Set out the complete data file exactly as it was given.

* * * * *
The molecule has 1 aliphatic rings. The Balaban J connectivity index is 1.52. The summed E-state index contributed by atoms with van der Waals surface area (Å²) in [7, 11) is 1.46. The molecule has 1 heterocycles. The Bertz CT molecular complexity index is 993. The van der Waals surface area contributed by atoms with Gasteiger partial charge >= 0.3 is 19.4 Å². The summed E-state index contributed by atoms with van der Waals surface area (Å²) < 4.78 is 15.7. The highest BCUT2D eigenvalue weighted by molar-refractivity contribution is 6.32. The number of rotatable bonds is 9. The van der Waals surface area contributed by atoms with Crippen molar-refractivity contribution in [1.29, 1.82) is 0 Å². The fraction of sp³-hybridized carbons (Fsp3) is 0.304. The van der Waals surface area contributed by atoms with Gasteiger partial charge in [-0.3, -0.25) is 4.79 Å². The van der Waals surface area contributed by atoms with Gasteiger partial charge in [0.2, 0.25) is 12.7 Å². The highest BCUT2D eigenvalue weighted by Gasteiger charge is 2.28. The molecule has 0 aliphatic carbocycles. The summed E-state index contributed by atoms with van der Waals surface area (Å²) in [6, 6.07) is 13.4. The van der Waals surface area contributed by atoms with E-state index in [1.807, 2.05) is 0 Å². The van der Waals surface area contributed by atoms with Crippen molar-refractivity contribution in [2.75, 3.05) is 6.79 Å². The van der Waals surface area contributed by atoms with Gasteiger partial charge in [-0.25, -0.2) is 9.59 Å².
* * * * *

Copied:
The molecule has 1 aliphatic rings. The Balaban J connectivity index is 1.52. The summed E-state index contributed by atoms with van der Waals surface area (Å²) in [7, 11) is 1.46. The molecule has 1 heterocycles. The Bertz CT molecular complexity index is 993. The van der Waals surface area contributed by atoms with Gasteiger partial charge >= 0.3 is 19.4 Å². The summed E-state index contributed by atoms with van der Waals surface area (Å²) < 4.78 is 15.7. The highest BCUT2D eigenvalue weighted by molar-refractivity contribution is 6.32. The number of rotatable bonds is 9. The van der Waals surface area contributed by atoms with Crippen molar-refractivity contribution in [1.29, 1.82) is 0 Å². The fraction of sp³-hybridized carbons (Fsp3) is 0.304. The van der Waals surface area contributed by atoms with Gasteiger partial charge in [-0.3, -0.25) is 4.79 Å². The van der Waals surface area contributed by atoms with Gasteiger partial charge in [0.2, 0.25) is 12.7 Å². The highest BCUT2D eigenvalue weighted by Gasteiger charge is 2.28. The molecule has 0 aliphatic carbocycles. The summed E-state index contributed by atoms with van der Waals surface area (Å²) in [6, 6.07) is 13.4. The van der Waals surface area contributed by atoms with E-state index in [1.807, 2.05) is 0 Å². The van der Waals surface area contributed by atoms with Crippen molar-refractivity contribution in [2.75, 3.05) is 6.79 Å². The van der Waals surface area contributed by atoms with Gasteiger partial charge in [-0.25, -0.2) is 9.59 Å².